If you want to see where the excitement is brewing over the Veterans Health Information Systems and Technology Architecture, or Vista, you have to look abroad.
"It is really a treasure," says Omar el Hattab, M.D., a professor of epidemiology and biostatistics at the 650-bed National Cancer Institute in Cairo, and the man who brought Vista to Egypt in the early 1990s.
Although Vista is used at 1,300 care sites throughout the Veterans Health Administration, what is likely the first installation of it in a private-sector, acute-care hospital in the U.S. is just now under way at 201-bed Midland (Texas) Memorial Hospital. Add a handful of physician offices and government-run nursing homes, clinics and psychiatric hospitals, and the number of U.S. installations of Vista outside the VA is estimated at less than 20.
In contrast, use of Vista outside the U.S. is exploding.
Mauricio Derbez del Pino is the coordinator of technology for medical services at Instituto Mexicano del Seguro Social, or IMSS, a vast healthcare enterprise with 270 hospitals and 35,000 rural clinics that provides care to 40 million people.
In mid-May, after meeting with VA officials in Washington in 2004 and a year of planning, the institute turned on two key modules of the Vista system -- ADT (for admission, discharge and transfer) and CPRS (computerized patient-record system) -- at 12 tertiary hospitals in Mexico City, Monterey and Guadalajara. It was only the beginning of a massive, $100 million nationwide IT expansion.
The systems engineer says the IMSS plans to install Vista in "at least 112 of our 223 general hospitals." Long range, the government-run healthcare system, which covers Mexican workers and their families, plans to extend healthcare IT to its network of thousands of rural clinics, del Pino says.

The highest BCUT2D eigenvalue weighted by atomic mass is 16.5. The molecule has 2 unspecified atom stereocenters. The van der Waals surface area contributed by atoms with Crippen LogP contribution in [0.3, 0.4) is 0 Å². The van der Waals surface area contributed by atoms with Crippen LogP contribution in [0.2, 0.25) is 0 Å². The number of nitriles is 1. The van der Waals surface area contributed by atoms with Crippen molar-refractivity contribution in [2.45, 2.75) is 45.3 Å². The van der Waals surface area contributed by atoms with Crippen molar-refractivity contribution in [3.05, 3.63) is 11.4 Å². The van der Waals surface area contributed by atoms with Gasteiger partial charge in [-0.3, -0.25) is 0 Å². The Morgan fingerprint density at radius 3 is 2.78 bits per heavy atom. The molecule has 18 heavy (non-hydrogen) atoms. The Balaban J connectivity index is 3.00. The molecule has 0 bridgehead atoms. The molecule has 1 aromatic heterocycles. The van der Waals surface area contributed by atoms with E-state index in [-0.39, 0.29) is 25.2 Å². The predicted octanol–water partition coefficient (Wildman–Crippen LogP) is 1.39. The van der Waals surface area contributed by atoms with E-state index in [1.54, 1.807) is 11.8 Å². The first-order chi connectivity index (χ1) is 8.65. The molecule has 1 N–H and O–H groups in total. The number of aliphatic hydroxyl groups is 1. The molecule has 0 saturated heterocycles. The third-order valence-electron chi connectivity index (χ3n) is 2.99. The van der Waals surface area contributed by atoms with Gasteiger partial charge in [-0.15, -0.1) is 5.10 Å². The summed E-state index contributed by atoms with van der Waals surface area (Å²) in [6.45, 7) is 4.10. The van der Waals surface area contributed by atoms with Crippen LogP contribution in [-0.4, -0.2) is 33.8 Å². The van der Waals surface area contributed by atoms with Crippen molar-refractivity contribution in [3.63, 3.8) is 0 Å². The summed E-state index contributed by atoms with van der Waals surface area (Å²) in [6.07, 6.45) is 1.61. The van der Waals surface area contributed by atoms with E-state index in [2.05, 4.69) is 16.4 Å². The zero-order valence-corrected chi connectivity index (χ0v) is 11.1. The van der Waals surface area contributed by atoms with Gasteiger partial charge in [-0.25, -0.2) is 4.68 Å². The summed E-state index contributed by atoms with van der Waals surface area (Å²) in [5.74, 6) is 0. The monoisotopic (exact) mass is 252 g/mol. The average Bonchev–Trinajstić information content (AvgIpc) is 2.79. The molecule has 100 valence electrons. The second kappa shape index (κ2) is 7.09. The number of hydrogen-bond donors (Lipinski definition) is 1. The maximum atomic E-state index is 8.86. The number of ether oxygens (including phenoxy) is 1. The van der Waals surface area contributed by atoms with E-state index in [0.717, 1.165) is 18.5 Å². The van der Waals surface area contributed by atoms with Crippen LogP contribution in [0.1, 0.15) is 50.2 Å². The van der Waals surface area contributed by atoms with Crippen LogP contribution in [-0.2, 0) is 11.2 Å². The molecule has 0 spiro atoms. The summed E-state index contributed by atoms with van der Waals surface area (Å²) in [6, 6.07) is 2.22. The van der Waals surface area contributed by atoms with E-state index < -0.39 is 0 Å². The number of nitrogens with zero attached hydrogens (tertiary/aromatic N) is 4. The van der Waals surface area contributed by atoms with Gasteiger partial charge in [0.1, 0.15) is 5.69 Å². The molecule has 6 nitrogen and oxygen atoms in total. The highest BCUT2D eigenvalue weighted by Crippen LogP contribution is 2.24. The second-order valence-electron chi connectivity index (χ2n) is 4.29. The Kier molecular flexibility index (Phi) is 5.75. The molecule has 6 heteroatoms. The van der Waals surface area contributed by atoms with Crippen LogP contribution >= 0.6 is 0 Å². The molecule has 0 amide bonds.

"I know there are many different systems around the world," del Pino says. "We thought Vista was the best choice for us. It's in the same type of organization such as ours, a social organization.
We were very encouraged that medical people were involved in the development. With 20 years of development, it is proven."
Programmers at WorldVista, a not-for-profit group that promotes an open-source version of Vista worldwide, gave early advice on installation as well as on translating Vista commands and documentation into Spanish, del Pino says. Many physicians, other IMSS employees and independent contractors are still translating the program for needed adaptations, he says.
Mexico is not alone. Interest in Vista is coming from both private sector and government healthcare officials in Malaysia, India, Panama, Jordan and Greece, where hundreds of hospitals and healthcare facilities need systems.
One huge advantage Vista has over its competitors is price.
A CD-ROM copy of the Vista system is available from the VA for $47. Several thousand potential users have requested copies, according to Peter Groen, the director of health IT sharing at the Veterans Health Administration. Thousands more have downloaded free software from various public Web sites.
Installations have long been in place at premier hospitals in Egypt and Germany. More recently, a team of U.S. programmers hired by the Pacific Telehealth & Technology Hui, a VA/Defense Department partnership based in Honolulu, installed the Vista system at the 157-bed LBJ Tropical Medical Center in American Samoa. Officials there obtained the system under a Freedom of Information Act request.
Strictly speaking, the VA's version of Vista, while in the public domain, is not true open-source software in that it runs on several proprietary programs that require the user to pay license fees, an expense that could be a barrier to use, particularly in Third World countries.
But in 2003 the Hui also hired a team of experienced VA programmers to develop a version of Vista to run on the Linux open-source operating system and an open-source version of the MUMPS programming language and database called GT.M. In May, the Hui turned over development of its open-source version of Vista to WorldVista.